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Informed Risk/Benefit Analysis. Real world example. A 3D chess game of expert knowledge.


I really liked the tv series The Queen's Gambit. The story of a young woman's incredible ability to play chess, and especially how they showed her visualizing the game in space.


Any real decision-making that involves multiple moving parts and a fair amount of uncertainty is much like a 3D chess match. Except in health care the game played is about your life. When I advise people on what to do, I tell them in terms, based on everything I know on the entirety of the picture that you describe, this is what I would do in your situation. Yes I am an expert on MRI and the use of GBCAs in MRI, so I do have that bias, but I also have thought deeply on the limitations and risks, so my position is a cautious but well informed analysis of risks with many years of experience with studying disease in a university setting, and have written numerous publications, which is a yardstick for thinking seriously about things. So I tell people what I would do, but that is not to say that I am 100% right, or that I can guarantee an outcome. I have learned over the years that essentially anything can happen in 1 in 1 million cases; even in the most skilled hands most predictable bad outcomes can happen in 1 in 100,000 cases; with the vagaries in life many nasty things can happen in 1 in 10,000 cases.

With that background, here is a current real world example of how I assess risk/benefit for a particular case, which also has wide applicability and that is why I am posting it as a blog.


Your question is: can your provide an informed analysis of risk/benefit for obtaining an MRI to look for Multiple Myeloma (or generalizing it to any malignant disease) where the suspicion is quite reasonable. Overall the risk is relatively low for developing GDD. White and female are baseline risks, but where the risks become more worrisome to develop GDD, is a history of extreme sensitivity to chemicals - multiple chemical sensitivity syndrome; and related: chronic Lyme disease, chronic severe mold allergy. Basically other forms of immunity mediated inflammatory diseases (IMID), many of which cause T cell dysregulation. MRI with Gd contrast is very good at seeing Multiple Myeloma (MM) lesions, . with essential use of a fat suppressed T1 sequence (such as fat suppressed T1 weighted spoiled gradient echo- my preferred sequence). GBCA-enhanced fat suppressed T1 weighted spoiled gradient echo- is effective at detecting multiple myeloma bone lesions, and additional findings outside of the skeleton, lymph nodes, liver lesions, etc. Diffusion Weighted Imaging (DWI) sequence does not require Gd, and can demonstrate but I am not sure it is sufficiently good to evaluate for subtle lesions of MM. It should also be performed on a relatively new (within 5 years old) MR machine.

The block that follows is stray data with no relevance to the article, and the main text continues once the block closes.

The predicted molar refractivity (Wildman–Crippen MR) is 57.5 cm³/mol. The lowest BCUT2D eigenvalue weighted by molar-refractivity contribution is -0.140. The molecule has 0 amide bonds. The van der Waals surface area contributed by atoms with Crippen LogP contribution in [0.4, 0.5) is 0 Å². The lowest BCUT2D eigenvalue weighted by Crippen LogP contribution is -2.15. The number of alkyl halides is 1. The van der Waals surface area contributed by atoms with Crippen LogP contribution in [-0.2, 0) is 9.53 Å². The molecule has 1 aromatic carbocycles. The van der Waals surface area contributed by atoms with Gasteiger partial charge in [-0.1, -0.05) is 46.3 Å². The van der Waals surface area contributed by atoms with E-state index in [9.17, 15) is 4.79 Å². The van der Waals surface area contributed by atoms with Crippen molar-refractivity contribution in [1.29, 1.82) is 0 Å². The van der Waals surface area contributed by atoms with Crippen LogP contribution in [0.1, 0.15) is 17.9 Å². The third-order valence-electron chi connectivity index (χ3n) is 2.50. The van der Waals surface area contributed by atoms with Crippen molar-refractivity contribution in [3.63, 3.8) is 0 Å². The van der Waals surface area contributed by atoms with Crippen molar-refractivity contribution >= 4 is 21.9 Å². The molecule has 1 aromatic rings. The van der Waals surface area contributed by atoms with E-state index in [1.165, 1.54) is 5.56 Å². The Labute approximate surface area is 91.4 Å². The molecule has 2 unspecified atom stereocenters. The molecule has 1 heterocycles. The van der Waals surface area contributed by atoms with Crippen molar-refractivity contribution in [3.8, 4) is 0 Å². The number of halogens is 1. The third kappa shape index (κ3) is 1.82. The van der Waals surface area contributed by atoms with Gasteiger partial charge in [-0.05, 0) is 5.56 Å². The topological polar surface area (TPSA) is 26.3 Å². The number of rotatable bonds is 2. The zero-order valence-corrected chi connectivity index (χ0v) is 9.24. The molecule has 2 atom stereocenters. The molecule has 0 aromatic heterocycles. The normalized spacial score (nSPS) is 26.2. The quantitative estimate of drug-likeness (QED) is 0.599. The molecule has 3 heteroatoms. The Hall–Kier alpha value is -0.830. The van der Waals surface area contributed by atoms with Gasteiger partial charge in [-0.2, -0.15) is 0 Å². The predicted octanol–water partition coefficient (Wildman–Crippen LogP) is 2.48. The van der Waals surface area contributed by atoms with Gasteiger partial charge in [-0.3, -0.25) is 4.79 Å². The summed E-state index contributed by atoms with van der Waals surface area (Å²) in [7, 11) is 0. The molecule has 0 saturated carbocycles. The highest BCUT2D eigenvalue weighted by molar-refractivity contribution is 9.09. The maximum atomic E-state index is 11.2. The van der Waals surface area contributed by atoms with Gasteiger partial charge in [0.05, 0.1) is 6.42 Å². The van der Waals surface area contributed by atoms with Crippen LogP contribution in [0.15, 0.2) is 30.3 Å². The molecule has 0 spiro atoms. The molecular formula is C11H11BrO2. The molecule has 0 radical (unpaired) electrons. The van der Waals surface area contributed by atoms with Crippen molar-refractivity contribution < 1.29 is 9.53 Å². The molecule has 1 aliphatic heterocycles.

So, no history of prior reactions to GBCA contrast, no history of the large family of IMID conditions, then the risks for GDD are < 1 in 10,000. Multiple myeloma is a serious and not rare malignant disease, and there are good clinical reasons to be concerned for it, so malignant disease, reasonable risk, a high category for obtaining maximal imaging evaluation. The additional wild card is the study has to be performed well and interpreted by experienced readers. For example I mentioned the crucial importance that the images be performed as T1 fat suppressed sequences, and I much prefer spoiled gradient echo, and on a relatively new system 1.5 or 3T, 3T somewhat better since thinner slices can be obtained. The study could be performed with DWI alone if there are significant risks for GDD (or great fear on the part of the patient). All the above being correct, if it was me I would definitely have a GBCA-enhanced MRI.


So risk/benefit is a very complex decision, and to be done well is like playing a 3D chess game. The physician has to weigh out all the possibilities, with the additional factor of also being aware of all the major likely adverse effects (eg: knowing GDD). There is the additional component (maybe making it a 4D chess game) that the study must be performed well and interpreted by skilled radiologists.


Richard Semelka, MD

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